OSA Honorary Member Dennis Gabor
was born in Budapest, Hungary, on 5 June 1900. His lifelong love of physics started at age 15. He was especially influenced by Gabriel Lippmann's method of color photography. Gabor and his brother built a small laboratory in their home, where they repeated popular experiments of the day. When Gabor was ready for college, he chose to study engineering rather than physics because physics was not yet a profession in Hungary.
Although Gabor studied at the Technische Hochschule Berlin, he often travelled to the University of Berlin to hear lectures by Einstein, Planck, Nernst, and von Laue. His doctoral work centered on development of one of the first high-speed, cathode ray oscillographs. In the course of this work Gabor made the first iron-shrouded, magnetic electron lens. In 1927 Gabor joined Siemens & Halske AG, where he made a high-pressure quartz mercury lamp with superheated vapor and closed with a molybdenum tape seal. After its introduction, the component became integral to millions of street lamps.
When Hitler came to power in 1933, Gabor left Germany and after a short time in Hungary travelled to England. He found a job with the British Thomson-Houston Co., where he remained until the end of 1948. During that last year at Thomson-Houston, Gabor carried out basic experiments in holography, which at the time was termed “wavefront reconstruction.” He began these experiments with the goal of creating an electron microscope able to resolve atomic lattices and image single atoms. However, as Gabor himself once stated, “We started 20 years too early.”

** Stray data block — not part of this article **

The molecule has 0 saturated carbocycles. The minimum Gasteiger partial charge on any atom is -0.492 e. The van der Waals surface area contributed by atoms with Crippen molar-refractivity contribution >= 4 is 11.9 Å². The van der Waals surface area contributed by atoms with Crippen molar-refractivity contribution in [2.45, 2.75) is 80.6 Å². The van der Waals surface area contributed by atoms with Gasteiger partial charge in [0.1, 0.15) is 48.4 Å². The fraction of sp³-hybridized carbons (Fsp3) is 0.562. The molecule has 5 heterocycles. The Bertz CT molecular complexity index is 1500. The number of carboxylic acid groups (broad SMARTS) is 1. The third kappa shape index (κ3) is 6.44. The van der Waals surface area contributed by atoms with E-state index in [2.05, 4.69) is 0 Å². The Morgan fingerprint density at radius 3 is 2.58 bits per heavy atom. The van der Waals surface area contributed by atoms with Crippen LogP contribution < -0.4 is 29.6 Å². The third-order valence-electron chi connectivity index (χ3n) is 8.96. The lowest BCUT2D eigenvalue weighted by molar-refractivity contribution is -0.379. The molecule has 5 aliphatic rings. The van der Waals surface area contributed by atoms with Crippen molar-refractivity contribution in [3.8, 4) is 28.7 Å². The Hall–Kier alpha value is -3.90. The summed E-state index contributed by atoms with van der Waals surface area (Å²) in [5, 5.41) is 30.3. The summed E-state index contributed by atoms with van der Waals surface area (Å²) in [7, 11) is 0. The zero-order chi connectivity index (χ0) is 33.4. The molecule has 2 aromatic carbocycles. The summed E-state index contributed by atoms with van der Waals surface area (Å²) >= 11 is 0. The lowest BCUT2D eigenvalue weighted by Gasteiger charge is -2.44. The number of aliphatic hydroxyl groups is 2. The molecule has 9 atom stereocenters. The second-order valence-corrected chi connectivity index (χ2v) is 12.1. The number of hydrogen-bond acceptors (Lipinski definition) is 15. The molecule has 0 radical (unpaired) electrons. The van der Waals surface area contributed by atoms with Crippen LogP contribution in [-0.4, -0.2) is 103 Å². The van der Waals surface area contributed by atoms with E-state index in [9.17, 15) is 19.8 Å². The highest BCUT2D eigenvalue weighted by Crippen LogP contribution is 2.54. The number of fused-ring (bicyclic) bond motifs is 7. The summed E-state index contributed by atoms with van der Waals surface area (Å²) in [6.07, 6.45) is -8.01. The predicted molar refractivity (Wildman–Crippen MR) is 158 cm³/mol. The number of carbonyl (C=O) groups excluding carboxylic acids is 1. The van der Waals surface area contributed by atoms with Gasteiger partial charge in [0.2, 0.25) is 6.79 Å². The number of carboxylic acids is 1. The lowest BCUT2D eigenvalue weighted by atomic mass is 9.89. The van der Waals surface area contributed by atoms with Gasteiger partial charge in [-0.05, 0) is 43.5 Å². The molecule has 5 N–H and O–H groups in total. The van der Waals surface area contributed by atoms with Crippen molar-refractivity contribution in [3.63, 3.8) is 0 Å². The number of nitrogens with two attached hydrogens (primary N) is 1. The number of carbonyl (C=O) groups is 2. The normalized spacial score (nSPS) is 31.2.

With the advent of a coherent light source, the laser, holography became practical. In 1962 Emmett Leith and Juris Upatnieks at the University of Michigan and Yuri Denisyuk in the Soviet Union created holograms based on Gabor’s early work. Gabor had coined the term hologram from the Greek words holos, meaning "whole," and gramma, meaning "message.” Gabor’s technique to reconstruct a three-dimensional image from phase and magnitude information also led to advances in signal processing. The Gabor Transform is one of the essential ideas in wavelet theory used for digital signal processing.
In 1949, Gabor joined the Imperial College of Science & Technology in London, first as a reader in electronics. He later became a professor of applied electron physics. Over the next 17 years Gabor and his graduate students and colleagues attacked many problems including elucidation of Langmuir’s Paradox, the inexplicably intense electron interaction in low pressure mercury arcs. They also made a Wilson cloud chamber that allowed them to measure the velocity of particles by introducing a high-frequency critical field.
Other research involved a holographic microscope, an electron-velocity spectroscope, an analog computer, a flat, thin color television tube, and a new type of thermionic converter. The group also developed theoretical work for communications, plasmas, and magnetrons.
Following his retirement in 1967, Gabor remained connected with Imperial College as a senior research fellow. He also became a staff scientist of CBS Laboratories, Stamford, Conn. where he collaborated with his longtime friend, Peter C. Goldmark, on many new schemes related to communications and displays.
As a scientist Gabor believed that a serious mismatch had developed between technology and social institutions, and that inventive minds ought to consider social inventions as their first priority. He expressed this conviction in three books, Inventing the Future
, and The Mature Society
Gabor’s career was marked by many honors including the Nobel Prize for Physics, the IEEE Medal of Honor, the French Physical Society’s Prix Holweck, Commander of the Order of the British Empire, the Franklin Institute’s Michelson Medal, and the Royal Society’s Rumford Medal.
Gabor died in London on 8 February 1979.